One hundred million dollars.
That’s the price tag on just one healthcare “cybersecurity incident” this year.
In April 2022, one of the largest hospital companies in the United States announced it had suffered a cyberattack. Tenet Healthcare Corporation operates 620 healthcare facilities in 34 states including 60 acute care hospitals. The attack on its systems caused weeks of service delays and downtime at various facilities, and impacted over a million patients. By the time the company released its Q2 earnings in July, it was reporting “significant adverse EBITDA [earnings before interest, taxes, depreciation, and amortization]” due to the incident and “$100M in unfavorable impact…brought on by lost revenues from interruptions to business operations and remediation.”
According to HealthITSecurity, “An investigation revealed that an unauthorized party potentially infected the hospital network with malicious code and was able to remove some data from the network between March 3 and April 24. The information involved in the incident included names, Social Security numbers, health insurance information, medical record numbers, dates of service, provider and facility names, addresses, birth dates, reason for visit, procedure information, account or claim status, and billing and diagnostic codes.”
The company is also facing at least one class action lawsuit alleging Tenet and its affiliates “failed to follow industry standards to protect patients’ data, including providing sufficient employee education, implementing multilayer security systems and installing malware detection software common among health care providers…[and] also failed to meet minimum cybersecurity standards set by multiple organizations and did not have data security practices that aligned with Federal Trade Commission guidelines.”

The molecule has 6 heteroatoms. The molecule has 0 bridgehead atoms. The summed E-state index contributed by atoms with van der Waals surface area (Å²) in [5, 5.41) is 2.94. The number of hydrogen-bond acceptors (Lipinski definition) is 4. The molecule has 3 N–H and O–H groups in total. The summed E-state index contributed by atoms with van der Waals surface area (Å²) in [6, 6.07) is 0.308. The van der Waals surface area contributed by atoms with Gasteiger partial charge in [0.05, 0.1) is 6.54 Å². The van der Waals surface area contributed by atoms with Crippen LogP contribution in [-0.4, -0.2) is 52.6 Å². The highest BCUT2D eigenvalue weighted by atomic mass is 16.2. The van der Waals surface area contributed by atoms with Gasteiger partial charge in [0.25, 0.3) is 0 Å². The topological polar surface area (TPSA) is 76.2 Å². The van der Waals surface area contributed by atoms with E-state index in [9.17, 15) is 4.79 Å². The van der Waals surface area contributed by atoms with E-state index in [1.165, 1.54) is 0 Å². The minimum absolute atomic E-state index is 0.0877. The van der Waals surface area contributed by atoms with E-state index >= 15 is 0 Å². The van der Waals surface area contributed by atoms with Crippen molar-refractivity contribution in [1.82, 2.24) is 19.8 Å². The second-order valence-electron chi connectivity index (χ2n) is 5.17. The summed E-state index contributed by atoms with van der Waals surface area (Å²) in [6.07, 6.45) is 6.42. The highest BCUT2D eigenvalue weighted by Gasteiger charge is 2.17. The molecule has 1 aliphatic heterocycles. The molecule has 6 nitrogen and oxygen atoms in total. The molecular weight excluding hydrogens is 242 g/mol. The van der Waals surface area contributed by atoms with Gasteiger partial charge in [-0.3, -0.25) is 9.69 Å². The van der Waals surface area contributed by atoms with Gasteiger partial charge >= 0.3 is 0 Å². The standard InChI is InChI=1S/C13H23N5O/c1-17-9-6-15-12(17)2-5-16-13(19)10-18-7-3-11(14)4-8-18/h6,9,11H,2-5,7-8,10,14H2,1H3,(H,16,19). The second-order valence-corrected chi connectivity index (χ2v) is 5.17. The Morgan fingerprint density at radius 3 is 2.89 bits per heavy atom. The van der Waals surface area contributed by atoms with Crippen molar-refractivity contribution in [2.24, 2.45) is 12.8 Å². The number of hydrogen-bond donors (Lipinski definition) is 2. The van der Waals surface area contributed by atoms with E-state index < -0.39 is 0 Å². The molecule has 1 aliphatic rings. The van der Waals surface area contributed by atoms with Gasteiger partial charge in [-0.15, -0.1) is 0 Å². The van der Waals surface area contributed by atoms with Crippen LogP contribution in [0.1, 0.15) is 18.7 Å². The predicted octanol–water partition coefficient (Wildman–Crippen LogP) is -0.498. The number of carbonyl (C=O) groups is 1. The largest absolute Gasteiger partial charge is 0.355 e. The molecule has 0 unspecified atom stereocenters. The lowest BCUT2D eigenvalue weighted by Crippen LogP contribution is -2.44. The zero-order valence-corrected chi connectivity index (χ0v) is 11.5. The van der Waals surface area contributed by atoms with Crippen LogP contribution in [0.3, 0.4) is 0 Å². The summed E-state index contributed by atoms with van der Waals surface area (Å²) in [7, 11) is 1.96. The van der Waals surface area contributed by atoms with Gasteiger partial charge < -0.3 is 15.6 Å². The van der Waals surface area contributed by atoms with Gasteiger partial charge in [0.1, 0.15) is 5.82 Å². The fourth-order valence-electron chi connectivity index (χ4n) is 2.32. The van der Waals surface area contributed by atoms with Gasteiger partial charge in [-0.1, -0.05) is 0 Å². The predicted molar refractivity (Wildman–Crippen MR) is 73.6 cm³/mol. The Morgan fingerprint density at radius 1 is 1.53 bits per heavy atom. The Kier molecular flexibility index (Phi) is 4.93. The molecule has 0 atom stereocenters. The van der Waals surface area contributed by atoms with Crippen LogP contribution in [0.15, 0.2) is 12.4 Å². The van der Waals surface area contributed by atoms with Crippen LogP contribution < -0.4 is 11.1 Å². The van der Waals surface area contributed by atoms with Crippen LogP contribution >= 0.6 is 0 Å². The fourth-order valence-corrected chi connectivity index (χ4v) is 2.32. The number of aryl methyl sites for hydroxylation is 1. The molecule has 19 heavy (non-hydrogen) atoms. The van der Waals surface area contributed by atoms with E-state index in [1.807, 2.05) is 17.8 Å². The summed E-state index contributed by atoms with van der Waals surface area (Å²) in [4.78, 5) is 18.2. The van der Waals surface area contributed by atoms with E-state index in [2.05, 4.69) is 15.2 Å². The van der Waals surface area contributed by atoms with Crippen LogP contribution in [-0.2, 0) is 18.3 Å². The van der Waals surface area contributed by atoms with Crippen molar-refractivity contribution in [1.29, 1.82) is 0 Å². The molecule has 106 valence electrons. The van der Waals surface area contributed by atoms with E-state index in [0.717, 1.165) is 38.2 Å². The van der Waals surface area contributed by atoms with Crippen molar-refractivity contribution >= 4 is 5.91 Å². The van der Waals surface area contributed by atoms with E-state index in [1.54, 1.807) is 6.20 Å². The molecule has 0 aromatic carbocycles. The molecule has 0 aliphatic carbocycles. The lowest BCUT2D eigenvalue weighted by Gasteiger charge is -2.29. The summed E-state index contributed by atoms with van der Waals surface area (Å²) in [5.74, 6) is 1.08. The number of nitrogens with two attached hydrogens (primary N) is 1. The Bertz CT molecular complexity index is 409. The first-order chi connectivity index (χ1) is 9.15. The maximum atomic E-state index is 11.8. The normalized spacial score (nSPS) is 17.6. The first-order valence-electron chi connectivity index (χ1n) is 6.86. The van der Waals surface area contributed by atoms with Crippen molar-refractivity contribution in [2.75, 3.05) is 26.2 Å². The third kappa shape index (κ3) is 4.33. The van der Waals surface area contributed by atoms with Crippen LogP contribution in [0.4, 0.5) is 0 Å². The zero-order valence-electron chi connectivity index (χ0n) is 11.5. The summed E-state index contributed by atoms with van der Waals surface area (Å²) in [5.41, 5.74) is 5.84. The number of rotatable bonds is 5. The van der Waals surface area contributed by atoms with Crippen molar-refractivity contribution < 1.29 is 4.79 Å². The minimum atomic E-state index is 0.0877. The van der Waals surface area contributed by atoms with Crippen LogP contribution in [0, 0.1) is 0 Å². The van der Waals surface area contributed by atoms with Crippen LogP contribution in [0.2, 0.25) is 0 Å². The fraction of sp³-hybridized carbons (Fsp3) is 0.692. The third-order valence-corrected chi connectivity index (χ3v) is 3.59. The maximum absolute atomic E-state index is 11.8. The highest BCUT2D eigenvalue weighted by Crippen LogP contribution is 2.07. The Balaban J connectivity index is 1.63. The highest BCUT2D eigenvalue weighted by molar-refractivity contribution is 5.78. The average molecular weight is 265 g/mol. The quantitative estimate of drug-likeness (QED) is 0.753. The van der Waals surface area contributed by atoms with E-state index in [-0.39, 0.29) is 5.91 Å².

Sad status quo
The repercussions of this attack are staggering — but hardly anomalous. Last year, it was Scripps Health suffering to the tune of $112.7 million. A May 1, 2021, cyberattack on its systems led to a month of serious disruptions to patient care and organizational function, as well as the theft of sensitive data from nearly 150,000 patients. The incident was directly reflected as lost dollars in the company’s quarterly earnings report just 60 days later: “As of June 30th, we estimate total lost revenues to be $91.6 million and incremental costs incurred to address the cyber security incident and recovery were estimated at $21.1 million.” And the year before that, it was Universal Health Services getting hit by a September 2020 cyberattack that cost the company $67 million according to its year-end 10-K.
These are shocking numbers, but cybersecurity issues have become so pervasive in healthcare that they rarely seem to generate the kind of alarm they should. In October alone this year, there were breach reports issued by Michigan Medicine, Ascension St. Vincent’s Coastal Cardiology, Radiology Associates of Albuquerque, CommonSpirit Health, Anesthesia Associates of El Paso, Providence WA Anesthesia Services, Keystone Health, Aesthetic Dermatology Associates, CSI Laboratories, Zomo Health, Anthem MaineHealth…the list goes on. The US Department of Health and Human Services maintains a maddeningly long catalog of cases currently under investigation involving breaches of protected health information affecting 500 or more individuals. It contains over 500 active cases for 2022 alone.